Bucking the trend around the world, Copa Airlines says it won’t need a government bailout to continue operations. The Panama flagship entered the crisis with one of the strongest balance sheets in the region, reflecting the financial strength of one of Panama’s most important institutions.
“We’re not requesting nor are we expecting any aid from the government,” Copa chief executive Pedro Heilbron told analysts. “I think the government has bigger issues to deal with.”
Copa says it expects to start flying again June 1, operating at about 12 percent of its regular schedule. By December, it expects to be flying at about 40 percent of its previous capacity, following the line of most international carriers, which expect a cautious return to normalcy.
Copa’s financial position and bold refusal of government aid is a sharp contrast to the majority of carriers around the world. Countries are spending billions to prop up cash-strapped airlines, which were unprepared for the global shutdown.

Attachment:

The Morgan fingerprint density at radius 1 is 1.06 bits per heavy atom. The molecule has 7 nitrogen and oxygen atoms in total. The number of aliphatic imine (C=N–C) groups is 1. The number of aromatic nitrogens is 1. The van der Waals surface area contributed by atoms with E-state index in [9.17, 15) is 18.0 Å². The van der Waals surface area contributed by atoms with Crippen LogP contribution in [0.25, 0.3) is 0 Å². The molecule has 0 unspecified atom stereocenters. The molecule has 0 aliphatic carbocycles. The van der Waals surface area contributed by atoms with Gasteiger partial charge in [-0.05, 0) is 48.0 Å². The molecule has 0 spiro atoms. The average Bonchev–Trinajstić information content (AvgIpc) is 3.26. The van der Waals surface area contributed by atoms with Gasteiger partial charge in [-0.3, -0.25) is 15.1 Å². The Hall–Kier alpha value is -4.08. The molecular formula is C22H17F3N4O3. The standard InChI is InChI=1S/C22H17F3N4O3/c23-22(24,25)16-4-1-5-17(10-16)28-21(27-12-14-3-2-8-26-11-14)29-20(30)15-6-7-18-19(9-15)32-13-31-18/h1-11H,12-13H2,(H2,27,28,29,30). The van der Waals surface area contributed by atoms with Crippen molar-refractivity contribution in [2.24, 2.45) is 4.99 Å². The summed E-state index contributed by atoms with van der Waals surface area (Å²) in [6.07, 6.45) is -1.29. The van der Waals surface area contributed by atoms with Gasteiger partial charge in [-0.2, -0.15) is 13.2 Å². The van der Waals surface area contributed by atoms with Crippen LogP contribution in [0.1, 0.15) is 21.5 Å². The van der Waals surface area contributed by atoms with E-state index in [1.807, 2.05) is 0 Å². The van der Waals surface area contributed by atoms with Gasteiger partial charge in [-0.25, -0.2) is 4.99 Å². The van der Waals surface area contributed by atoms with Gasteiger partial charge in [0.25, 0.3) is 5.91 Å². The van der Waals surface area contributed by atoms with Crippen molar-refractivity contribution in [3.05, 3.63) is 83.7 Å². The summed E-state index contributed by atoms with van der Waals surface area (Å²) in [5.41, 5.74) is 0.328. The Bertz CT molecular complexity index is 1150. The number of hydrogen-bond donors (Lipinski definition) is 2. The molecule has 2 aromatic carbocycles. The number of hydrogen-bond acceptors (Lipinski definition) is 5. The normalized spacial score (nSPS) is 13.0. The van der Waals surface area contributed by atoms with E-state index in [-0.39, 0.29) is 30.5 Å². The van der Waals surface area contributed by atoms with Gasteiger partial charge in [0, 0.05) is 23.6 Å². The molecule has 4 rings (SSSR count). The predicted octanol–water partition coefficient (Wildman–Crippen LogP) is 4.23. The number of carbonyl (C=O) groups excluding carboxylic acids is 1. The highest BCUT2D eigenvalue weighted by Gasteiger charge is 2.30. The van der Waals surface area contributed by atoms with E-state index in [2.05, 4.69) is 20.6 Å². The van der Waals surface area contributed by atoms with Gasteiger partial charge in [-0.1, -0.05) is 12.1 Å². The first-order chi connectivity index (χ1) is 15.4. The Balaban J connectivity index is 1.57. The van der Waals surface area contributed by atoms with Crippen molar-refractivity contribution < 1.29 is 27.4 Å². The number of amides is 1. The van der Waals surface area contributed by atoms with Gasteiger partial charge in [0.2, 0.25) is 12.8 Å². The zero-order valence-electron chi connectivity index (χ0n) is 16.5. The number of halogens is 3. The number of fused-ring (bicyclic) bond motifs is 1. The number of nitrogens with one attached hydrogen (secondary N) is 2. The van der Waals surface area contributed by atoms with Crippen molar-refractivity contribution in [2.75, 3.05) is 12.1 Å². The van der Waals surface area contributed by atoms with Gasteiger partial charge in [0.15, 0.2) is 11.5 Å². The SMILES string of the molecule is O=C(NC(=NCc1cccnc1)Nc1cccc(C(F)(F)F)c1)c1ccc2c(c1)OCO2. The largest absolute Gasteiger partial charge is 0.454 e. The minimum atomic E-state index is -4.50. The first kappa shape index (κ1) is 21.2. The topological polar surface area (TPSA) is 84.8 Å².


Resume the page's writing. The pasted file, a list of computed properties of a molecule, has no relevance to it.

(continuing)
Copa is not flying any flights at the moment. But it has been able to take steps to solidify its balance sheet, including a $350 million bond offering in late April, which is part of a plan to build a “fortress” of cash,” Heilbron told analysts, according to coverage by Reuters. The company is also suspending dividend payments to stockholders in 2020.
The airline is also taking this opportunity to “retire” its fleet of 14 older Boeing 737-700 NG planes. Copa instead will focus on a “leaner” fleet composed mainly of its Boeing 737-800 NG planes, Reuters reports.
Copa has reportedly built up more than $1 billion in cash, which means it should emerge from the shutdown as strong as ever, as it continues on its plan to make Panama the “Hub of the Americas.”